Harry Mitchell had learned the printing trade in Minnesota, and became the managing editor and political correspondent for the Tribune by 1900. In 1906, the Mitchell’s bought land three miles south of Great Falls, and brought in a small herd of Ayrshire Highland cows to stock their new, emerging dairy.

Early on it was all done by hand, with milk delivered to local neighbors by a horse and buggy and ladled out of milk cans into the customers own jar. By 1925 the Ayrshire Dairy had a bottling plant in full operation. It was one of the first dairies in Montana to pasteurize its milk, and the very first to introduce homogenization.

However Harry Mitchell’s first love was politics and community service. He served as the mayor of Great Falls from 1923 to 1929, and was appointed by President Franklin Delano Roosevelt in 1933 to serve as chairman of the Civil Service Commission. The operation and expansion of Ayrshire Dairy was left in the hands of Harry’s son Fergus and his wife Harriet.

Fergus Mitchell oversaw the dairy’s daily operations. He supervised the milkers, tended the cow herd, mowed the hay fields and made sure all ran as smoothly and efficiently as was possible.

Harriet was the promoter, and in that capacity she was far ahead of her time.

“She’s the one who went to town to get customers to buy Ayrshire Milk,” Fran Masters said. “Her goal was to have as much of the space the grocery stores gave for milk be Ayrshire milk.”

That included an intensive advertising campaign in which Ayrshire milk was presented as the best food for growing healthy bodies.

“She used photographs of healthy, happy, local children with Ayrshire milk bottles and later cartons of milk poured into tall glasses,” an article from the magazine Signature Montana states of Harriet Mitchell.

The emphasis on promotion extended to even the youngest members of the Mitchell clan.

AyrshireDairy_milksign“We only went to places that served Ayrshire milk,” Fran Masters said of Mitchell family outings to Great Falls restaurants. “We could never drink pop. Whenever the waiter asked what you would like to drink, we were trained to say, ‘I’ll have a glass of Ayrshire Milk’”.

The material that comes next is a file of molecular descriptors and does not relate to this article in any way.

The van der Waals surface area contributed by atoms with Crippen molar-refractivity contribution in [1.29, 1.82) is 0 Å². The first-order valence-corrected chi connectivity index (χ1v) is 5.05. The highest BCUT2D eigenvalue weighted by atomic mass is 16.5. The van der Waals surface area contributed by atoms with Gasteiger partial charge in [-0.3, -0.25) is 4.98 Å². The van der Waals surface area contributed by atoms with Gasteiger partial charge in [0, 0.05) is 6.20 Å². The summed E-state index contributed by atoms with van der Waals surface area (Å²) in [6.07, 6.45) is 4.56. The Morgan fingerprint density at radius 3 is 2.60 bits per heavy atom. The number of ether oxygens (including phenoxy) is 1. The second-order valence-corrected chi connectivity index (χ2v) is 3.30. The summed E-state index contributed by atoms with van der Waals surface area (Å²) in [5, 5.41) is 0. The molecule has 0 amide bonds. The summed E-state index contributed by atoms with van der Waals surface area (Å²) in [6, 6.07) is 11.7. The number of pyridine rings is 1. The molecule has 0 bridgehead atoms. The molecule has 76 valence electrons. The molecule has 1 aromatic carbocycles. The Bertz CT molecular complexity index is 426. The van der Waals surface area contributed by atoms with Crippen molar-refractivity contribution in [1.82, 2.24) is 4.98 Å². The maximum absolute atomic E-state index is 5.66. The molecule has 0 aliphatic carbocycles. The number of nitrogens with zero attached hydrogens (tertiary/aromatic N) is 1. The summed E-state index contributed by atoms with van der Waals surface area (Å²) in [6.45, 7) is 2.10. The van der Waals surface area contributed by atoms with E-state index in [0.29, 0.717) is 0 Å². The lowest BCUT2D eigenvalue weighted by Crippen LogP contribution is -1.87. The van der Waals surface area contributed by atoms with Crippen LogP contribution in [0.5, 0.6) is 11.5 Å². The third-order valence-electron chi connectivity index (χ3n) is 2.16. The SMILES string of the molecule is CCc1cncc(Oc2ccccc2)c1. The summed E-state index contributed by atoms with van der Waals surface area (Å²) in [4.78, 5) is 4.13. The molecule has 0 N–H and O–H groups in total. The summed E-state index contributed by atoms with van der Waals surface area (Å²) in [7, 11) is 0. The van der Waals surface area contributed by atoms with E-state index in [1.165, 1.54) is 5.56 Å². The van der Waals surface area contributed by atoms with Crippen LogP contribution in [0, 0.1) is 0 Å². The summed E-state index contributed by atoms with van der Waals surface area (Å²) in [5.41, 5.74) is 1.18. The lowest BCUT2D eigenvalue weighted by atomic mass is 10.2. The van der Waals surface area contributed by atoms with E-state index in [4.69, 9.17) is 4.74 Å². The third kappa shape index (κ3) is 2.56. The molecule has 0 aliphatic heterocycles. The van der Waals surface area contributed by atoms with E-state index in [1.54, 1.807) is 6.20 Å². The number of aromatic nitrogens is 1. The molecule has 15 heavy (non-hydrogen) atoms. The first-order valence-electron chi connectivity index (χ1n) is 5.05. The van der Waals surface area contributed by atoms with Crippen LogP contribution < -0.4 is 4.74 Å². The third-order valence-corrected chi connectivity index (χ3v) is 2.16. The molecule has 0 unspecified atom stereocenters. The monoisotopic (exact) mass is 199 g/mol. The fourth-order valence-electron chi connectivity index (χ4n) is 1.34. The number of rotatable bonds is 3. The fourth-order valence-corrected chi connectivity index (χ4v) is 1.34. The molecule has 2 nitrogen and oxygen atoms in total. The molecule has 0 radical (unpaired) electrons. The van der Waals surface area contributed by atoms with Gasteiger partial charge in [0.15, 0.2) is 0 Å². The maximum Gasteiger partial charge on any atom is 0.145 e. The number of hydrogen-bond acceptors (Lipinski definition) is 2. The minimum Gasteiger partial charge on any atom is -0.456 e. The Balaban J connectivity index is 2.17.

Harriet Mitchell’s branding campaign worked. By the late 1960s Ayrshire Dairy was one of the largest in Montana, employing close to 60 people and supplying milk to grocery stores and restaurants throughout central Montana.

But the winds of change were blowing.

In the 1950s and 1960s dairy production largely consisted of family operated businesses. However mechanization and the concentration of resources gradually began to eat into this business model.

“In the 1950s and the 1960s there were basically five dairies in Great Falls – Ayrshire, Pioneer, Darigold, Meadow Gold and Jersey,” said Harry Mitchell.

After graduating from the University of Montana in 1955, Mitchell did a tour of duty with the U.S. Air Force. He came back to Montana and followed his grandfather into public service, serving as a Cascade County Commissioner for six years, and then another six years as a senator in the Montana state legislature.

Throughout that time the Ayrshire Dairy remained near the core of Harry Mitchell’s concerns.

“Pioneer and Ayrshire were the largest,” he said of competition amongst milk producers 40 years ago. “Pioneer sold out – I think in 1960 to Meadow Gold. The rest of them slowly dropped off.”

Ayrshire Dairy sold out at the largest independent dairy in Cascade County in 1973, to Vita Rich Dairy out of Havre. Processing and packaging of milk continued on at the Ayrshire plant for another five years.

Today, following a history of family dairy production in Montana going back more than 130 years, nearly the entire state’s milk production is controlled by two companies, Meadow Gold and Darigold.

This weekend, August 5th and 6th, the Mitchell family is inviting the general public to revisit the Ayrshire Dairy to take in the memories of a family and community tradition that will soon disappear.

“We really want the community to come out if they want to and see it,” Fran Masters said.

Source & photos: Great Falls Tribune, David Murray